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Major Currency Pairs



In the foreign exchange market exchange rates are always quoted as currency pairs. In a currency pair the base currency is always quoted first. For instance if the pound sterling/dollar (GBP/USD) rate is quoted as 1.5700-10.The left hand side of the rate is the quoter's bid rate or the rate he buys the base currency. So, at 1.5700 the quoter is saying that he will sell 1.5700 dollars for every one pound he buys. The right hand side of the quote is the quoter's offer rate; the rate he sells the base currency at. So the quoter will buy 1.5710 dollars for every one pound he sells.

The main purpose of the Forex market is to facilitate the trading of forex currency among market participants in order that multinational companies and merchants that need foreign currencies to pay for goods or services delivered by foreign suppliers can actually sell and buy the goods and services .Nevertheless, there are countries whose currencies are more widely traded than others. There are almost as many currency pairs as there are countries in the world, however, of these only seven are considered ‘the major currency pairs’. These pairs are the most traded and therefore the most liquid. In addition all seven of these pairs have the US dollar as one of the currencies in the pair. The US dollar accounts for over 95% of forex trades in the market. The seven most commonly traded currency pairs can be grouped into four “Majors” and three “Commodity Pairs.”

The four major currency pairs are:



The British Pound and US Dollar (GBP/USD)
The Euro and US Dollar (EUR/USD)
The US Dollar and Japanese Yen (USD/JPY)
The US Dollar and Swiss Franc (USD/CHF)

The three Commodity Pairs are:



The Australian Dollar and US Dollar
The New Zealand Dollar and US Dollar
The US Dollar and Canadian Dollar


Commodity pairs are currencies that are closely linked with commodities, such as commodities of precious metals and energy. The most active and important commodity currencies are those of Australia, New Zealand, and Canada. These currencies all have the dollar as their countercurrencies and are very much linked to the rise and fall of the prices of oil and precious metals. The Canadian Dollar for example is a huge currency recipient when the value of oil moves upwards.

The Commodity Currency Pairs:



Since Canada is a key exporter of oil and conversely Japan is a key importer of oil there is a solid correlation between the CAD/JPY pair. Similarly as oil is priced in dollars there is a sturdy correlation with oil prices and the USD/CAD and USD/JPY exchange rates. Other currency pairs which have a robust correlation to the price of commodities are the Australian and New Zealand dollar. The AUD/USD and the NZD/USD are closely correlated to gold’s price of gold and the oil price. The reason is that Australia is China’s main gold exporter which places Australia in fourth place in the global world gold exporter league. Because New Zealand is one of Australia’s main trading partners it is very much affected by what the Australian currency does. In addition Australia is also a major oil exporter, particularly to China so the AUD/USD pair correlates positively to the price movement of oil as it does to gold’s price movements. In trading these correlations it is essential that you time your trades correctly as even a closely correlated commodity pair won’t be one hundred percent correlated all of the time. Every now and then a relationship breaks down or most usually the response times of rising commodity prices and rising currency prices can lag quite a bit.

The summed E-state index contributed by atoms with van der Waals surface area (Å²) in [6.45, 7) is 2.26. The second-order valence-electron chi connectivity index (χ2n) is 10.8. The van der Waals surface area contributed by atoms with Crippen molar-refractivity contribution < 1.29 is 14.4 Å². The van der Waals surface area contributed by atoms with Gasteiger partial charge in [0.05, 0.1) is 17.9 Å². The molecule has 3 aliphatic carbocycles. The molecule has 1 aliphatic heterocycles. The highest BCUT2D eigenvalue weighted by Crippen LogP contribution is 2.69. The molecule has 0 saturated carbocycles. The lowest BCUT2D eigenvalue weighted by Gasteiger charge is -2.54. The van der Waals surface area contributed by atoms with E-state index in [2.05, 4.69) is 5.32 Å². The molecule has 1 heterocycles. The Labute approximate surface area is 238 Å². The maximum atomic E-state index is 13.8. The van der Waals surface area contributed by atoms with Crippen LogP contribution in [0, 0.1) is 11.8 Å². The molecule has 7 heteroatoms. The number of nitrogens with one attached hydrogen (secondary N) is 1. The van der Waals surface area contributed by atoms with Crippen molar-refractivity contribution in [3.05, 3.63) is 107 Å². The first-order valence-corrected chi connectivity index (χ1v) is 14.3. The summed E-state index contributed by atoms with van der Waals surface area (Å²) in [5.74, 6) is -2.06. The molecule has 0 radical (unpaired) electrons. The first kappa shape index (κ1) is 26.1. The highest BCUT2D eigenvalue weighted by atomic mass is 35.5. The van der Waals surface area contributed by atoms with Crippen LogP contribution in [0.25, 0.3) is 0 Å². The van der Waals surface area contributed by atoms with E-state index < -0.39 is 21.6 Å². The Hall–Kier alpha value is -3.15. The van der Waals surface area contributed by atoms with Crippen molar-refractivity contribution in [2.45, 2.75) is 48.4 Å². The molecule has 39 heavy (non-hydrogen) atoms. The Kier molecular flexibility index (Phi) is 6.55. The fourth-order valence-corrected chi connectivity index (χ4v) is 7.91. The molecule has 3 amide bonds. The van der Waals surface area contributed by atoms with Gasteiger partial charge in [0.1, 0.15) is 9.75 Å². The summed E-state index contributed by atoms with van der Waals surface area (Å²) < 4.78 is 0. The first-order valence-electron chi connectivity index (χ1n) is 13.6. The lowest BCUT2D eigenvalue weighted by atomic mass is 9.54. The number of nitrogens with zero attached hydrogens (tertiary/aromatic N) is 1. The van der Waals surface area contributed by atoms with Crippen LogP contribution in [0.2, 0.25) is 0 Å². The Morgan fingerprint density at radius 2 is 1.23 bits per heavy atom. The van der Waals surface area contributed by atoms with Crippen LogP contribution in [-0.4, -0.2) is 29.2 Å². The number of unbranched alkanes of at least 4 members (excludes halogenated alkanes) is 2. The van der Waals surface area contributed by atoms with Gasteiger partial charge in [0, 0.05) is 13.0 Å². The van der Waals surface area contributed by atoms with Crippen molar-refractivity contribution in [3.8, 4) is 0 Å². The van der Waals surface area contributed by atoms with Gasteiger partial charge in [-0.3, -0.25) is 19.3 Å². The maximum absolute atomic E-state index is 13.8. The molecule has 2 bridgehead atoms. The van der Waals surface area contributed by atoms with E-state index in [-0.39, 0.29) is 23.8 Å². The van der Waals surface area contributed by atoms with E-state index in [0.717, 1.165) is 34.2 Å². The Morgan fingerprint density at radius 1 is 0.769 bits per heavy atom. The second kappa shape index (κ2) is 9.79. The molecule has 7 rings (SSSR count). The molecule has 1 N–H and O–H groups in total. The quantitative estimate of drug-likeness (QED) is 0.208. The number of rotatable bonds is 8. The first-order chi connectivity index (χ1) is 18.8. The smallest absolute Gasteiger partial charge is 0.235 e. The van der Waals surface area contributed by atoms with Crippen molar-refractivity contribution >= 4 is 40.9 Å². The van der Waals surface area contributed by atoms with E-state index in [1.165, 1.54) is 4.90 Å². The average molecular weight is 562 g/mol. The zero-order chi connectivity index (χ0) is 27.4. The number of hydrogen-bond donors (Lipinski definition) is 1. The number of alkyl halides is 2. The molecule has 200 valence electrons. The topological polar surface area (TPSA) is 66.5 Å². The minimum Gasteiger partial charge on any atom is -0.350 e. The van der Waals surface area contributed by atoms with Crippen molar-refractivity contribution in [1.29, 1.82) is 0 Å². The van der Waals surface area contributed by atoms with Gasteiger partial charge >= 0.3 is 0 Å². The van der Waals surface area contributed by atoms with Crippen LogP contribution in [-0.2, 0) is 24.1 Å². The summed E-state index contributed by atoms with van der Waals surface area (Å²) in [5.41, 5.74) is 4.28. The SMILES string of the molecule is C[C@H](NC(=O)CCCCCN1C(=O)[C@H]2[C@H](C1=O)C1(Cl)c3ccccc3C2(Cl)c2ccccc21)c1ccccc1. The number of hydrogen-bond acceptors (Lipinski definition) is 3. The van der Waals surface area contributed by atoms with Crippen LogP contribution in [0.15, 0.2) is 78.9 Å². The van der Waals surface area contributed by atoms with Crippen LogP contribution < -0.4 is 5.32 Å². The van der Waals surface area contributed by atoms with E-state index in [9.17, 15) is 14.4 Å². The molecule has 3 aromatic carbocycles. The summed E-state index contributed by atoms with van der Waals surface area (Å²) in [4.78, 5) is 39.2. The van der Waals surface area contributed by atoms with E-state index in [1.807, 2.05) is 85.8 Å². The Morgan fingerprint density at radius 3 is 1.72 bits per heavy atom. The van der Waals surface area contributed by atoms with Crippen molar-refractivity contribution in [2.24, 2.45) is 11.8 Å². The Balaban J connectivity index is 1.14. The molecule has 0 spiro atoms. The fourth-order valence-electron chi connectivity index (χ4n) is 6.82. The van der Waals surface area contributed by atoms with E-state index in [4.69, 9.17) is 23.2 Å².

The Dollar Index


In response to the “Nixon Shock” of 1971, when President Nixon uncoupled the price of gold from the US dollar exchange rate, the US Dollar Index (USDX) was established by the New York Board of Trade in 1973. This was done because when the US dollar was coupled to the price of gold, as the gold price was fixed at $35 an ounce, it was easy to measure the performance of the dollar. However, once uncoupled there had to be another mechanism in order to measure the performance of the US Dollar. The New York Board of Trade decided to measure the dollar against a basket of six diverse currencies. This basket includes the following currencies:

Swiss Franc, with a weighting of 3.6%
Swedish Kronar, with a weighting of 4.2%
Canadian dollar, with a weighting of 9.1%
Pound Sterling, with a weighting of 11.9%
Japanese Yen, with a weighting of 13.6%
The Euro, with a weighting of 57.6%


Of course in 1973 there was no Euro so the basket of currencies included the German Mark and the French Franc. The USDX is a key index, especially as the US Dollar is one of the pairs in the “Majors.” A rising index signals increasing US monetary strength and a falling index decreasing US monetary strength.

The USDX can be traded as:
Exchange Traded Funds (ETFs)
Futures Contracts on the International Commodities Exchange
Mutual Funds
Or Options


RISK WARNING: CFDs are leveraged products that incur a high level of risk and can result in the loss of all your capital and may therefore not be suitable for all investors. You should not risk more than you are prepared to lose and before deciding to trade, please ensure you understand the risks involved, take the level of your experience into consideration and seek independent advice if necessary. We strictly do not provide investment advice. To read our full risk disclosure statement please, click here.



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